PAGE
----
Thursday, November 1, 2018

Putting the zing into statecraft.

By Duncan Graham

Foreign affairs (the political version, not dalliances abroad) is seldom a synonym for fun.
 The standard photo has a line of suits trying – and failing – to look human.Their media statements, labelled ‘communique’ to maintain the mystique, are triumphs of euphemism, so bland they make laundry lists sound like Hamlet.
 Few would bother to read unless they got paid well for the pain.
 Yet in Jakarta this month about 5,000 early post-teens gave up a full Saturday, packing a plush central city auditorium.  They came to hear ambassadors and academics parade their theories on why governments do bizarre and sometimes awful things in the indefinable ‘national interest’.
A Dangerous Drift?  Ideas to fix a Broken World was labelled the World’s Largest Foreign Policy Conference. Who knows – does anyone keep tabs? More important is that it was free and a wild success.
The man responsible for putting diplomacy on Indonesia’s entertainment pages is Dr Dino Patti Djalal, 53, the Republic’s former ambassador to Washington.
Veteran journalist and Tempo weekly editor Bambang Harymurti was among many in the crowd amazed that so many stayed till 7 pm when the norm is to drift off to coffee after the first break and never reappear.
One reason is because speakers were pushed to use real words instead of acronyms, put up solutions rather than recycle problems, and be brief and punchy. Most were. Another is that the line-up included ‘artists’ meaning TV stars, film actors – and Alya Nurshabrina.
The 22-year old model and ‘beauty queen’ (as labelled by the unreformed local press) is best known as Miss Indonesia 2018, less famous for studying international relations at university and heading a student delegation to Harvard. So she’d earned her place on a panel titled: The Return of the Angels: How the Millennials see the World and what they want to see fixed.
Asking kids – and adults listening? Revolutionary.
Close to half the Indonesian population of 260 million is under 30. The young tend to turn off politics – or the religious smears and brutal accusatory way the dark arts are conducted – but are besotted by ‘celebrities’.
Another well-baited hook was to run the millennials session late and then follow with an on-stage Battle of the Brains, a general knowledge contest involving teams of ambassadors, CEOs and the ‘angels’.
This even got the grey-hairs who’ve spent their lives maintaining tight lips to fracture the rictus and let laughs loose.
Djalal is well-known in Indonesia for using entrepreneurial flair to enliven statecraft.
His father, Hasyim Djalal, 84 and in the audience, was a former ambassador to the UN, Canada and Germany.  His second son’s first degrees were in Canada, then a doctorate from the London School of Economics.
The young Djalal spent 27 years in government service and was a confidante of the last president, Susilo Bambang Yudhoyono, who made him ambassador to the US.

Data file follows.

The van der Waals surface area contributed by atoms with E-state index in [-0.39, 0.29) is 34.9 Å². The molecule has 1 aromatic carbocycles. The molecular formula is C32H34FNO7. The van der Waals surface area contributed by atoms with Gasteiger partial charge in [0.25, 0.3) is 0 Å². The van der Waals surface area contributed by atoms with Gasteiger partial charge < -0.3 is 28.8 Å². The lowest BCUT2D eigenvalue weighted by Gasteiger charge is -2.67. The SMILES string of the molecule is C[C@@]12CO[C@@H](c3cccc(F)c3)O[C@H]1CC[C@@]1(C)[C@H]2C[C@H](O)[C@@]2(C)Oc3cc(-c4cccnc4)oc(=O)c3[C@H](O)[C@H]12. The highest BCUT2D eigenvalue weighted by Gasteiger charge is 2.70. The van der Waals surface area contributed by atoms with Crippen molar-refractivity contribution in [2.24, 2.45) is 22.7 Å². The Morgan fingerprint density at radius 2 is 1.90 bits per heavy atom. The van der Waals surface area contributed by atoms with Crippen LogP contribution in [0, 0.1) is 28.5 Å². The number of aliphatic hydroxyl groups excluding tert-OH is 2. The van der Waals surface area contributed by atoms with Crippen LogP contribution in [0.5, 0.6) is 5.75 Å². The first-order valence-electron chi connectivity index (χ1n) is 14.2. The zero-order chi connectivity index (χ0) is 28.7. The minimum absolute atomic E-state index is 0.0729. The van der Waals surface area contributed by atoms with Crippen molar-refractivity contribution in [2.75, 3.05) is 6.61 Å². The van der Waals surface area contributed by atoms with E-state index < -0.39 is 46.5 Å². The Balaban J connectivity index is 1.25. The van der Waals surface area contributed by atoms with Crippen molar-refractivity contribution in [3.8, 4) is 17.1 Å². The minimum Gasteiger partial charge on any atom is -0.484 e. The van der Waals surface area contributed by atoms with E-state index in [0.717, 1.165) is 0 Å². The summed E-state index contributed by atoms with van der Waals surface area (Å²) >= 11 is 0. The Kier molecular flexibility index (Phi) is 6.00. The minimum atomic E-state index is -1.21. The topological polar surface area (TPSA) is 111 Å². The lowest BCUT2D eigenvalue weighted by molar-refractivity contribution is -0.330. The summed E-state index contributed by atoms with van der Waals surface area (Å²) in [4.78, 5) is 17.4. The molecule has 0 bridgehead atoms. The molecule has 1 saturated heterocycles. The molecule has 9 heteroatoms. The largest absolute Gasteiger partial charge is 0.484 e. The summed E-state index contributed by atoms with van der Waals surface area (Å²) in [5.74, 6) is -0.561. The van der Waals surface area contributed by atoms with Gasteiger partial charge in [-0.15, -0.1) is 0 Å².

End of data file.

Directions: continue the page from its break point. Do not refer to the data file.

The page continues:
In that job he staged the world’s biggest angklung performance at the Washington Memorial with more than 5,000 participants. The traditional bamboo-tube onomatopoeia-named instruments are rattled to produce a jangling melody.
He ran in the New York Marathon, and in Los Angeles got the Indonesian diaspora together to help the homeland.  In between he probably sparked a few trade deals but these failed to ignite the media.
Then the well-educated Djalal forgot the story of Icarus.  The showman turned candidate got too close to the Jakarta sun while trying to fly into the 2014 presidential election.
Down to earth and ego badly bruised, he remained keen to stay in foreign affairs.  The problem is that the big game’s played by governments.  So he started the Foreign Policy Community of Indonesia (FPCI), to expand Indonesians’ understanding of the world and defeat xenophobia.
The NGO runs workshops, seminars, overseas tours and this year’s Dangerous Drift? conference with 20 breakout sessions, including the heavies like climate change, multi-lateralism and terrorism – and the A-team.
Our man Gary Quinlan was there along with ambassadors from the US, Russia, Japan, India, Canada and the EU. They ran a ‘diplomacy clinic’ to help students’ research. Where else could undergrads get such insights?
Most sessions were in English, lively and challenging.  There were flash videos, up-beat singers and enough energy to power the show if the lights had fused.
The only damper was a 30 minute wait for the opener, Luhut Binsar Panjaitan the Coordinating Minister for Maritime Affairs, a former Army commander who then ranted about the need for discipline.  Indonesian VIPs often stage late arrivals, supposedly to enhance their status.
Note to the gentleman: Your nation is now a robust democracy; leaders are respected but no longer held in trembling awe.
“Our mission is to promote peace and bring foreign policy to the public,” Djalal said in an earlier interview.  “That means finding out how to talk to ordinary people about these issues.  They may not seem interested but that changes when, for example, the price of imports rise.
“We want to develop understanding between nations.  Our youth exchange program with China should help reduce Sinophobia”.
A moving moment in the conference came when the North Korean and South Korean ambassadors to Indonesia, An Kwan-il and Kim Chang-beom accepted the FPCI’s Courage for Peace Award on behalf of their leaders.
The men shook hands, hugged and then spoke to the crowd in English; the kids went wild. Will they be a generation that never knows war?
Try that in Australia.  We’d probably call it a stunt.  In Jakarta it felt real.

Duncan Graham is a journalist based in Java, Indonesia.

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